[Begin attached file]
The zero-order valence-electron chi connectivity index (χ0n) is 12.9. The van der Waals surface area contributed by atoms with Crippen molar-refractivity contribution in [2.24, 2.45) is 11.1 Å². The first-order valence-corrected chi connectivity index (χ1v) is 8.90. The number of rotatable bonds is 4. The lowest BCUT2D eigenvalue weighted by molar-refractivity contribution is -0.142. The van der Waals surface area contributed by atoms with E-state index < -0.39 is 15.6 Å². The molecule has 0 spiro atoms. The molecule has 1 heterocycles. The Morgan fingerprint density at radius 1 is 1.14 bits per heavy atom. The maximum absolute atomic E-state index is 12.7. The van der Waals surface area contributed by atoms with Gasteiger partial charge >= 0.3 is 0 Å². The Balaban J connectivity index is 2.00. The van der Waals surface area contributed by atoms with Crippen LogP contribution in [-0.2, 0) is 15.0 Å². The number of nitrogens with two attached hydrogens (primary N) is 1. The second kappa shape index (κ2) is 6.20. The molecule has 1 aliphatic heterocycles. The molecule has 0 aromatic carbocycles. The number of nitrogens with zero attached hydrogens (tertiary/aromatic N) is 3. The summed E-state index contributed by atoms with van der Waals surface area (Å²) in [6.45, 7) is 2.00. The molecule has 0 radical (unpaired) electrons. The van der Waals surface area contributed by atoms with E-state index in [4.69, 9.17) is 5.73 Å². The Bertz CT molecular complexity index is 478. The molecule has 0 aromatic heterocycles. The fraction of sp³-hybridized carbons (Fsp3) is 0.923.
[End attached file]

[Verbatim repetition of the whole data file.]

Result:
The zero-order valence-electron chi connectivity index (χ0n) is 12.9. The van der Waals surface area contributed by atoms with Crippen molar-refractivity contribution in [2.24, 2.45) is 11.1 Å². The first-order valence-corrected chi connectivity index (χ1v) is 8.90. The number of rotatable bonds is 4. The lowest BCUT2D eigenvalue weighted by molar-refractivity contribution is -0.142. The van der Waals surface area contributed by atoms with E-state index < -0.39 is 15.6 Å². The molecule has 0 spiro atoms. The molecule has 1 heterocycles. The Morgan fingerprint density at radius 1 is 1.14 bits per heavy atom. The maximum absolute atomic E-state index is 12.7. The van der Waals surface area contributed by atoms with Gasteiger partial charge >= 0.3 is 0 Å². The Balaban J connectivity index is 2.00. The van der Waals surface area contributed by atoms with Crippen LogP contribution in [-0.2, 0) is 15.0 Å². The number of nitrogens with two attached hydrogens (primary N) is 1. The second kappa shape index (κ2) is 6.20. The molecule has 1 aliphatic heterocycles. The molecule has 0 aromatic carbocycles. The number of nitrogens with zero attached hydrogens (tertiary/aromatic N) is 3. The summed E-state index contributed by atoms with van der Waals surface area (Å²) in [6.45, 7) is 2.00. The molecule has 0 radical (unpaired) electrons. The van der Waals surface area contributed by atoms with E-state index in [4.69, 9.17) is 5.73 Å². The Bertz CT molecular complexity index is 478. The molecule has 0 aromatic heterocycles. The fraction of sp³-hybridized carbons (Fsp3) is 0.923.